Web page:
[cgl_discussion] Re: device enumeration

Greg KH greg at kroah.com
Sun Feb 9 05:36:20 PST 2003

On Fri, Feb 07, 2003 at 10:29:51AM -0700, Steven Dake wrote:

Sorry for the delay in responding, I'm somewhere in China right now,
with pretty flaky internet access for the next week or so.  Please make
sure to CC: and be patient on responses...

> Performance is critical; just ask any vendor.  It may not be critical in 
> PCI hotswap and it certainly isn't critical in USB hotswap, but in 
> next-gen architectures, the difference between speed would allow an 
> operator to remove a physical device before the OS is ready to have it 
> removed (surprise removal).  This works fine in pci (reads 0xff), but 
> other architectures don't like it so much.  I am working on surprise 
> removal support for advanced tca, but its much more complicated then an 
> expected extraction and until I can say for sure it will work, 
> performance does matter.

As Pat has pointed out, this is all up to the driver within the kernel
to do this logic in the proper amount of time, if you have speed
constraints.  Only after the device is gone, is /sbin/hotplug notified.
Same thing when a device is added to the system, the kernel takes care
of it first, and when finished, calls /sbin/hotplug that something has

As such, there is no speed requirements on /sbin/hotplug itself, only
your kernel driver.  As an example, look at the time delay in pressing
the button on a pci hotplug slot on a Compaq based system.  I haven't
measured the response time in a while, but the only measurable delay in
that code path was the wait time that the hardware required to power
down the slot.

So your previous argument of /sbin/hotplug being slow and frying
hardware is moot, sorry :)

> I don't necessarily agree that _all_ kernel developers believe ioctl's 
> should be deprecated.  Just look at all of the rich ioctls in the kernel 
> currently.

Um, can you count how many new ioctls have been added to the main kernel
tree in the 2.5 kernel series?  I would be very surprised if there were
many at all.  If you want to add a new ioctl to the kernel tree, you
will have a very hard time convincing people that it is necessary.
There is one instance where an ioctl is the proper tool, but that is a
very small instance of the wide and varied usages that people have
abused the ioctl interface.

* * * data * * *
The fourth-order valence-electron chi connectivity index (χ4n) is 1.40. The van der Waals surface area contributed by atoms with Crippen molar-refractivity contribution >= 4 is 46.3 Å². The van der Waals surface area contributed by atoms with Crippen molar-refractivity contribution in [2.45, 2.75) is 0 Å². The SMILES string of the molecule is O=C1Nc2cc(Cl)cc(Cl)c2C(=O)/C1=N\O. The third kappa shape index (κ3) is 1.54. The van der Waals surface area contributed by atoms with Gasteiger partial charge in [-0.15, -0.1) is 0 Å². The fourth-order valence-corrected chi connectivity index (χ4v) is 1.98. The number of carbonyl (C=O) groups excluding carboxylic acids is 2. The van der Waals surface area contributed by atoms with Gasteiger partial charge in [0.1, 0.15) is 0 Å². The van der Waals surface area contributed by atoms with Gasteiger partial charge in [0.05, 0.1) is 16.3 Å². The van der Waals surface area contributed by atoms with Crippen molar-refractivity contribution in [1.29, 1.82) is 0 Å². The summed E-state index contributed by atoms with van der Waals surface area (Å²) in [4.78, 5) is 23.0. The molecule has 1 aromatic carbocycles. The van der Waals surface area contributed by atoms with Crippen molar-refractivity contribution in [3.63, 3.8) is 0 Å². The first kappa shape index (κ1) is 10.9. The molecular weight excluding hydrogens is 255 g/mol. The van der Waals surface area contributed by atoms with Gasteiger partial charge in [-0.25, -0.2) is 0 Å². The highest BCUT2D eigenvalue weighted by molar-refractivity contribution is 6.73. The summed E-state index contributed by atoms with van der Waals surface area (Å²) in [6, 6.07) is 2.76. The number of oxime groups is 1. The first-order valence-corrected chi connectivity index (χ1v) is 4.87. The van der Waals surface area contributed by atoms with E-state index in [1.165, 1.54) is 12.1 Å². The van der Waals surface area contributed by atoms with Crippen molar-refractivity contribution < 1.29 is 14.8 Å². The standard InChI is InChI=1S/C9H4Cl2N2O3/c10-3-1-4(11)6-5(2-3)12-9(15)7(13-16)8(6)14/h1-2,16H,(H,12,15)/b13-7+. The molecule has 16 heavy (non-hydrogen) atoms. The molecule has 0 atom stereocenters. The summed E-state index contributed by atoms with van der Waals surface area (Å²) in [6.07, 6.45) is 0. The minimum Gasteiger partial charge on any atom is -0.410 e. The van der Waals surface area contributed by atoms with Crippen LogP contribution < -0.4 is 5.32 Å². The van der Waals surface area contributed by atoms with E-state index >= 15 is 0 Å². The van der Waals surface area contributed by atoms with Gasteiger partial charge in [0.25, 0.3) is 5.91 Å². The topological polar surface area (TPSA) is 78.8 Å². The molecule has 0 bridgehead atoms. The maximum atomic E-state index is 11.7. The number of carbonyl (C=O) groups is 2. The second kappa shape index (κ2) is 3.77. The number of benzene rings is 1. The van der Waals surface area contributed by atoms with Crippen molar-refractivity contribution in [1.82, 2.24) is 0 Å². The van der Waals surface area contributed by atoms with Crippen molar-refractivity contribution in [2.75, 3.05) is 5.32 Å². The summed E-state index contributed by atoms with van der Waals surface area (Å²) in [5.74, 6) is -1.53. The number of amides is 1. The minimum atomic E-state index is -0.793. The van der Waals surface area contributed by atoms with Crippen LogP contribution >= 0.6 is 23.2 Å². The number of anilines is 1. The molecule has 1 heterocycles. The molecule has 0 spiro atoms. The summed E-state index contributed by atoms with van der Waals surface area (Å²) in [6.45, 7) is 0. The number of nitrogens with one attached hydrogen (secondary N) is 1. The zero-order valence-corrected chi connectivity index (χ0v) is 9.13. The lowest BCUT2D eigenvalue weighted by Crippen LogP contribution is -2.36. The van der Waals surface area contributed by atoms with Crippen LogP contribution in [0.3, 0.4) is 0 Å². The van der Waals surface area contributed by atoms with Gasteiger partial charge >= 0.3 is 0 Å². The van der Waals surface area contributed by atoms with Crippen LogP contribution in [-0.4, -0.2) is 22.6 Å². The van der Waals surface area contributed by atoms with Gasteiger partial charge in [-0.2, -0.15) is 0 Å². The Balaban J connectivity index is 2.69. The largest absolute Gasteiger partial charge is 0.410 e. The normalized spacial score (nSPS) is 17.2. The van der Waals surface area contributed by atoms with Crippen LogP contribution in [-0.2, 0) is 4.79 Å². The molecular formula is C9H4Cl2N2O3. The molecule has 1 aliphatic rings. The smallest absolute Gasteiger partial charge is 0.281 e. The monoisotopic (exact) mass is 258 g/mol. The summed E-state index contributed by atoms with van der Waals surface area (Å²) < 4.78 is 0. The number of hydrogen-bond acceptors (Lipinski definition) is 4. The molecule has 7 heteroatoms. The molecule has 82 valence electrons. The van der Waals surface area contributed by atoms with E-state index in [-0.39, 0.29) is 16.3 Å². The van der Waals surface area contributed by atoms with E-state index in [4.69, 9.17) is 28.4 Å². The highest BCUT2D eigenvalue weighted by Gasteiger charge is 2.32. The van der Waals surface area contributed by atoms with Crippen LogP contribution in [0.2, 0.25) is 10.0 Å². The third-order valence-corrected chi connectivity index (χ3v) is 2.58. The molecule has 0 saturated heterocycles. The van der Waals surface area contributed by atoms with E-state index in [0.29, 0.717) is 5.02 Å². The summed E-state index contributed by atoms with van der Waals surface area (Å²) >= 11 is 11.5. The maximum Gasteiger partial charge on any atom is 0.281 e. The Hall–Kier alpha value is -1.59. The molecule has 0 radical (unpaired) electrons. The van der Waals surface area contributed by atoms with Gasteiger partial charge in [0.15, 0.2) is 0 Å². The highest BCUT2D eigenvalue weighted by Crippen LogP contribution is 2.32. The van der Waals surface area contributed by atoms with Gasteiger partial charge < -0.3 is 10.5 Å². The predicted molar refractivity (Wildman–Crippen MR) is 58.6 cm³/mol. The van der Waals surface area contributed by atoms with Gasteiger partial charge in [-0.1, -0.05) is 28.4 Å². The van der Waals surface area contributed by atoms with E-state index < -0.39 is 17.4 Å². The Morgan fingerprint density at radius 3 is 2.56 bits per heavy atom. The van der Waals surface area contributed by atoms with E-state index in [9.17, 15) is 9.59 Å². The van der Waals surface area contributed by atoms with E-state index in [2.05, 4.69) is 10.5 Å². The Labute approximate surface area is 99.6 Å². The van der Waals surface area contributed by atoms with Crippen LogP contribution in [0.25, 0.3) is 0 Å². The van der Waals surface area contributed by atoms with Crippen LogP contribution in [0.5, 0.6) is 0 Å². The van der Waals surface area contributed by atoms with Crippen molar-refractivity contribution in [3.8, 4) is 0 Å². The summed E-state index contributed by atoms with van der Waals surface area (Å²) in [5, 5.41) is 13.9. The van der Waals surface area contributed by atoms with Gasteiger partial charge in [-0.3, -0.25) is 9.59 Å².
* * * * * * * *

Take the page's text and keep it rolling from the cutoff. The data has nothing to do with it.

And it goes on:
> The major problem without using ioctls (by using a 
> filesystem for accessing methods in the kernel) is that there is no way 
> to retrieve a return code.  Without a return code, how is the 
> application supposed to know what the kernel did was successful, but by 
> polling its state again?  Then the application may understand the 
> operation was faulted, but the exact failure reason is still up in the 
> air.

As Pat pointed out, please look at the return value of read() and

> I suppose if the community makes the decision that living without 
> return codes is acceptable, I could live with it.

The "community" has done no such thing.

> Here is how it works.  A telco has a fault in their system.  They figure 
> out what the exact failure is (bad switch, bad hub, bad disk, bad cpu 
> blade, bad whatever), and they dispatch a 10$/hour worker to fix it. 
> The worker presses the hotswap request button, and while the OS is 
> busily executing /sbin/hotplug, the worker thinks its ok to remove the 
> device (when the OS still is using it).  This may "work" in Linux for 
> PCI, but it certainly isn't correct that a device driver should expect 
> 0xff to be returned on pci operations (in the case of PCI).  Other 
> architectures don't return anything indicating any failure causing real 
> confusion.

It doesn't "work" for PCI today with 95% of the drivers, that's why we
shut the driver down before powering down the card.  That's also why the
PCI Hotplug spec says to do that :)

> Performance is _so_ critical here, because if the removal operation is 
> fast enough, there is no phsyical way to remove the device from the 
> slot/bus/whatever before the OS has removed the device from the 
> operating system data structures.

Well look how USB handles this, it can easily handle unexpected removals
of the device at any point in time.  It is not impossible to do, and
again, none of it requires /sbin/hotplug interaction at all, it's all
done in kernelspace.

> Yes I agree sysfs/taking advantage of the driver model is a superior 
> choice to mvista's chassis manager, but hey, we had to work with what we 
> had available at the time.  If sysfs were in 2.4, we would have used 
> that instead.  In future revs, we may backport sysfs to provide this 
> sort of functionality and ensure that HDI works for both 2.4 and 2.5 
> easily without a bunch of changes to parsing driver model information.

As Pat pointed out, the ddfs/driverfs/sysfs code has been around for a
long time.  And the chassis manager code is _very_ bad stuff, sorry.

> The key difference between MontaVista's HDI and whatever anyone else is 
> working on is the excellent mechanism by which insert and remove events 
> are transmitted (via the event broker) without the need to execute any 
> type of hotplug scripts.  Perhaps both mechanisms could be used in 
> MontaVista's implementation and let selection take its course.  This 
> would allow us to keep the userspace database/api/tools/etc without the 
> need to reimplement what everyone already agrees is the correct solution.

That's great, I agree that the HDI is a useful thing if you want to port
your notification aware programs across 2.4 and 2.5.

But realize that the existing /sbin/hotplug interface is present on 2.4
and 2.5.  I've just spent some time last week working on adding this
interface to the LSB to ensure that people can write portable code
across multiple kernel versions.


greg k-h

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